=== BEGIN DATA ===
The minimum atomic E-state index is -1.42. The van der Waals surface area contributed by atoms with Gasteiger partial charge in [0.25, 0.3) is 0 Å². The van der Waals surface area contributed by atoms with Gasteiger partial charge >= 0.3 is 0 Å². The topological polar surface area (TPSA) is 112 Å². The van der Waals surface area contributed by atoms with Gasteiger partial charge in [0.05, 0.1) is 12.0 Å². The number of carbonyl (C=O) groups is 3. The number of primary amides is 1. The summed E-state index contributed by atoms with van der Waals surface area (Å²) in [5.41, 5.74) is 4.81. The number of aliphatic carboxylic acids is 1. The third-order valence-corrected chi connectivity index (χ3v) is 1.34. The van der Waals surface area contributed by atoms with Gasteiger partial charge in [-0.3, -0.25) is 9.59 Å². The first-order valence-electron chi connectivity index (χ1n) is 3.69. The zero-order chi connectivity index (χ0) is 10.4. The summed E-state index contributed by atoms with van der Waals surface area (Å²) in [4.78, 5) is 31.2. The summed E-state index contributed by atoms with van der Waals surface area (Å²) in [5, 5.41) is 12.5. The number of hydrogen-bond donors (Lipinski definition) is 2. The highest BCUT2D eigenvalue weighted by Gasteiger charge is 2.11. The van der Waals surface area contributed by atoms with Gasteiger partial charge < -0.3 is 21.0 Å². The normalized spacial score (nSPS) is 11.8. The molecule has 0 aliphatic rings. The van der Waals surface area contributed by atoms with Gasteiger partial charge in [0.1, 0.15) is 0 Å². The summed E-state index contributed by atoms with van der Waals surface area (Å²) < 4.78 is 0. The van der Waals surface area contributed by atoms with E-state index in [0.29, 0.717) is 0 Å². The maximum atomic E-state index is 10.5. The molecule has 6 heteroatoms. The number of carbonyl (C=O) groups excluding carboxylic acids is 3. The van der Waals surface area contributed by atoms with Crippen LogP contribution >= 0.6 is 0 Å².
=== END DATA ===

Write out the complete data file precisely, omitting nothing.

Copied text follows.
The minimum atomic E-state index is -1.42. The van der Waals surface area contributed by atoms with Gasteiger partial charge in [0.25, 0.3) is 0 Å². The van der Waals surface area contributed by atoms with Gasteiger partial charge >= 0.3 is 0 Å². The topological polar surface area (TPSA) is 112 Å². The van der Waals surface area contributed by atoms with Gasteiger partial charge in [0.05, 0.1) is 12.0 Å². The number of carbonyl (C=O) groups is 3. The number of primary amides is 1. The summed E-state index contributed by atoms with van der Waals surface area (Å²) in [5.41, 5.74) is 4.81. The number of aliphatic carboxylic acids is 1. The third-order valence-corrected chi connectivity index (χ3v) is 1.34. The van der Waals surface area contributed by atoms with Gasteiger partial charge in [-0.3, -0.25) is 9.59 Å². The first-order valence-electron chi connectivity index (χ1n) is 3.69. The zero-order chi connectivity index (χ0) is 10.4. The summed E-state index contributed by atoms with van der Waals surface area (Å²) in [4.78, 5) is 31.2. The summed E-state index contributed by atoms with van der Waals surface area (Å²) in [5, 5.41) is 12.5. The number of hydrogen-bond donors (Lipinski definition) is 2. The highest BCUT2D eigenvalue weighted by Gasteiger charge is 2.11. The van der Waals surface area contributed by atoms with Gasteiger partial charge < -0.3 is 21.0 Å². The normalized spacial score (nSPS) is 11.8. The molecule has 0 aliphatic rings. The van der Waals surface area contributed by atoms with Gasteiger partial charge in [0.1, 0.15) is 0 Å². The summed E-state index contributed by atoms with van der Waals surface area (Å²) < 4.78 is 0. The van der Waals surface area contributed by atoms with E-state index in [0.29, 0.717) is 0 Å². The maximum atomic E-state index is 10.5. The molecule has 6 heteroatoms. The number of carbonyl (C=O) groups excluding carboxylic acids is 3. The van der Waals surface area contributed by atoms with Crippen LogP contribution >= 0.6 is 0 Å².